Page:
These CRS data are the best available data on annual social service spending, but are substantial
underestimates of the public social service sector financed through thousands of programs and
administered across thousands of governmental agencies. Nevertheless, these data provide useful
insights into the character of the contemporary safety net.

According to CRS data, federal, state, and local government spent $18.5 billion (in $2006) on social
services in 1975, roughly half that spent on welfare cash assistance ($31.5 billion in $2006). Public
expenditures for this narrow definition of social services almost doubled in real dollars between
1975 and 2002, reaching approximately $34 billion (in $2006). In contrast, federal and state welfare cash
assistance expenditures have declined by two-thirds during the same period, hovering near $11 or $12
billion (in $2006) for the last several years.

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SOCIAL SERVICE HISTORICALLY DISTINCT FROM ECONOMIC OR INCOME SUPPORT


WICKENDEN 76
# Elizabeth Wickenden
# The Social Service Review, Vol. 50, No. 4 (Dec., 1976), pp. 570-585
# Published by: The University of Chicago Press
a social welfare and Social Security policy consultant, analyst, and writer, and professor of public policy
and urban studies. Documented are her positions in the Transient Bureau of the Works Progress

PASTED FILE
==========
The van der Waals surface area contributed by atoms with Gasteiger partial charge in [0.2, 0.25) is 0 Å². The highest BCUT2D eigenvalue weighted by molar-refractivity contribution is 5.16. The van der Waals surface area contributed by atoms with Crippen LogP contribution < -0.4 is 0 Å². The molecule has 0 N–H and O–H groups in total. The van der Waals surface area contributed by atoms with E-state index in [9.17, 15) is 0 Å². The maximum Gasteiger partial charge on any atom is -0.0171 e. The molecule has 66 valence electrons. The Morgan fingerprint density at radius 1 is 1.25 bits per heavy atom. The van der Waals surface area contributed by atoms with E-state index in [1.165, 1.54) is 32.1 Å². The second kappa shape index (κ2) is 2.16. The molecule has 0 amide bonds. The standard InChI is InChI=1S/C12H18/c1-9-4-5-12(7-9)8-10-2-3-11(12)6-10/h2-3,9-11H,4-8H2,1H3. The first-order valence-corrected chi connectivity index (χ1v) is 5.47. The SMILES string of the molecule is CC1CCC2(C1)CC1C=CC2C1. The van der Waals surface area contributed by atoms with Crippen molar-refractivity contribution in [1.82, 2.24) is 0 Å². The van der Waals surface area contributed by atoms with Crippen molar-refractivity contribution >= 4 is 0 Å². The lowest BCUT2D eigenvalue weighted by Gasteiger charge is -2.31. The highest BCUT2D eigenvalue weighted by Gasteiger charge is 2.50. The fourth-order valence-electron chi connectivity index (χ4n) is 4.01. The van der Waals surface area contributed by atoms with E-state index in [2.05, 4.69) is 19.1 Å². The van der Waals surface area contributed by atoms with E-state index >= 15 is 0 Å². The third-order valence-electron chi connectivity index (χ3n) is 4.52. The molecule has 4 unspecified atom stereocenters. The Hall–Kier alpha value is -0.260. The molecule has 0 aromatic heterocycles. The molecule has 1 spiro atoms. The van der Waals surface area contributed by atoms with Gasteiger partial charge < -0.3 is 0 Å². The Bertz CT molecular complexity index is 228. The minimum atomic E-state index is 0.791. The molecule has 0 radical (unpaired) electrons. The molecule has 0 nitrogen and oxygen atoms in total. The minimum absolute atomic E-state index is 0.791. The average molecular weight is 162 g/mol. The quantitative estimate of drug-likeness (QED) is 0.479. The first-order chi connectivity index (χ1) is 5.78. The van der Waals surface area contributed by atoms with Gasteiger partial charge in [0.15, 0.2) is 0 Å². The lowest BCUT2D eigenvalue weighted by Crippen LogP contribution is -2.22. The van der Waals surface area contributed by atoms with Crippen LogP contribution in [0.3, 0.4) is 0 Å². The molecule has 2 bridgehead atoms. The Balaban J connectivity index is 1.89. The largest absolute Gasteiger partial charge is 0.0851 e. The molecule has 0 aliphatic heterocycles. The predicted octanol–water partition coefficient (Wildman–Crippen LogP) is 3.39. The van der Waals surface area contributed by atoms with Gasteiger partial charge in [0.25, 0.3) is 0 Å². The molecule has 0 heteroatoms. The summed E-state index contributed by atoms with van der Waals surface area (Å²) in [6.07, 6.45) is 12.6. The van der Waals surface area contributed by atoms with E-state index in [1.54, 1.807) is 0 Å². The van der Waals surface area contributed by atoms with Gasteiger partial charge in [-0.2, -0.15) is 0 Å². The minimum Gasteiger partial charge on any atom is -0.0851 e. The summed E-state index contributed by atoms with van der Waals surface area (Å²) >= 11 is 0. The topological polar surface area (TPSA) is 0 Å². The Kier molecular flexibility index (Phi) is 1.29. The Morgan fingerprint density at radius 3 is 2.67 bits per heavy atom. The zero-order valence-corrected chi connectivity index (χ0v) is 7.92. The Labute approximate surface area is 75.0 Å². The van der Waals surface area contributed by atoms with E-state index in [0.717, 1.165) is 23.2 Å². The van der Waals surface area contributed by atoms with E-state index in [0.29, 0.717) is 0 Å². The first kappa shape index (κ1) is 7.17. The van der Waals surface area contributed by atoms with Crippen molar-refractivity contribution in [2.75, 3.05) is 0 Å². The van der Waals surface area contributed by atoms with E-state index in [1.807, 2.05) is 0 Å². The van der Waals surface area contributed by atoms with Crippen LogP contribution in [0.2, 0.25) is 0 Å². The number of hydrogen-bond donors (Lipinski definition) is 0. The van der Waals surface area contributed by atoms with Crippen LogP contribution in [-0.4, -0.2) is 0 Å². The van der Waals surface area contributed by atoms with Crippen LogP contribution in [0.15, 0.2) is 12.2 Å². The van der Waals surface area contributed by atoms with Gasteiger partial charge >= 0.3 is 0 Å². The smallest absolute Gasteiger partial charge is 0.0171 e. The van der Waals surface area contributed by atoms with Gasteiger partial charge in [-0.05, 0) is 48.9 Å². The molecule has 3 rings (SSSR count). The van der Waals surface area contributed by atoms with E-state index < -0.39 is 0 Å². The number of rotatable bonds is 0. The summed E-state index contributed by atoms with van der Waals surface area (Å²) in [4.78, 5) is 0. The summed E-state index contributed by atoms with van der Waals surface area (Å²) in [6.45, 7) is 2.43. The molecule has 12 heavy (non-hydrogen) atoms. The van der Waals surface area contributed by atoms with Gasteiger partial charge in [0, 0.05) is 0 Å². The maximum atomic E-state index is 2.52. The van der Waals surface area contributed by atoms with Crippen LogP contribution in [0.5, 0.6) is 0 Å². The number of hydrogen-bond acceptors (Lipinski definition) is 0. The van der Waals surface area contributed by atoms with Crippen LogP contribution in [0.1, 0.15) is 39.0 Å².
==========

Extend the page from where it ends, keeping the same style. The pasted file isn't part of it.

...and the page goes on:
Administration, Federal Security Agency, and Federal Emergency Relief Administration from 1933 to
1941; her membership on the Kennedy Task Force on Health and Social Security Legislation (1960-1961)
and the Advisory Council on Public Welfare (1964-1967); her work for the American Public Welfare
Association in 1941; her activities as a consultant to national social welfare organizations such as the
National Social Welfare Assembly, YWCA, National Urban League, Child Welfare League of America,
Children's Defense Fund, and Project on Social Welfare Law; and her leading role in the Study Group on
Social Security and the Save Our Security coalition. Also reflected are her activities as Professor of Urban
Studies at the City University of New York (1966-1974) and at Fordham University (1979-1983)

LEGAL CASES DISTINGUISH BETWEEN SOCIAL SERVICES UNDER TITLE XX AND CASH
ASSISTANCE
STEWART 78
SUPREME COURT JUSTICE, WRITING FOR A UNANIMOUS SUPREME COURT MAJORITY
QUERN, DIRECTOR, DEPARTMENT OF PUBLIC AID OF ILLINOIS, ET AL. v. MANDLEY ET AL.
No. 76-1159
SUPREME COURT OF THE UNITED STATES
436 U.S. 725; 98 S. Ct. 2068; 56 L. Ed. 2d 658; 1978 U.S. LEXIS 101

The § 402 "state plan for aid and services to needy families with children" is the central, organizing
element of the Title IV-A program. A State's plan establishes both its funding relationship with the Federal
Government and the substantive terms of all Title IV-A programs in which it has elected to participate.
Thus, the plan reflects not only the basic AFDC program of cash assistance defined in § 406 (b), but
also Title XX social services, see § 402 (a)(15) and 42 U. S. C. § 1397 et seq. (1970 ed., Supp. V), and,
if the State chooses to adopt them, the optional programs of EA, defined in § 406 (e), and AFDC-
Unemployed Fathers (AFDC-UF), established by § 407.

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EXCLUDES NATIVE AMERICAN INCOME ASSISTANCE


CODE FO FEDERAL REGULATION CONTEXTUALLY DISTINGUISHES FINANCIAL ASSISTANCE
FROM SOCIAL SERVICES FOR NATIVE AMERICANS
CODE OF FEDERAL REGULATIONS 8
http://frwebgate4.access.gpo.gov/cgi-bin/PDFgate.cgi?
WAISdocID=687121277991+79+2+0&WAISaction=retrieve
25 CFR Ch. I (4–1–08 Edition)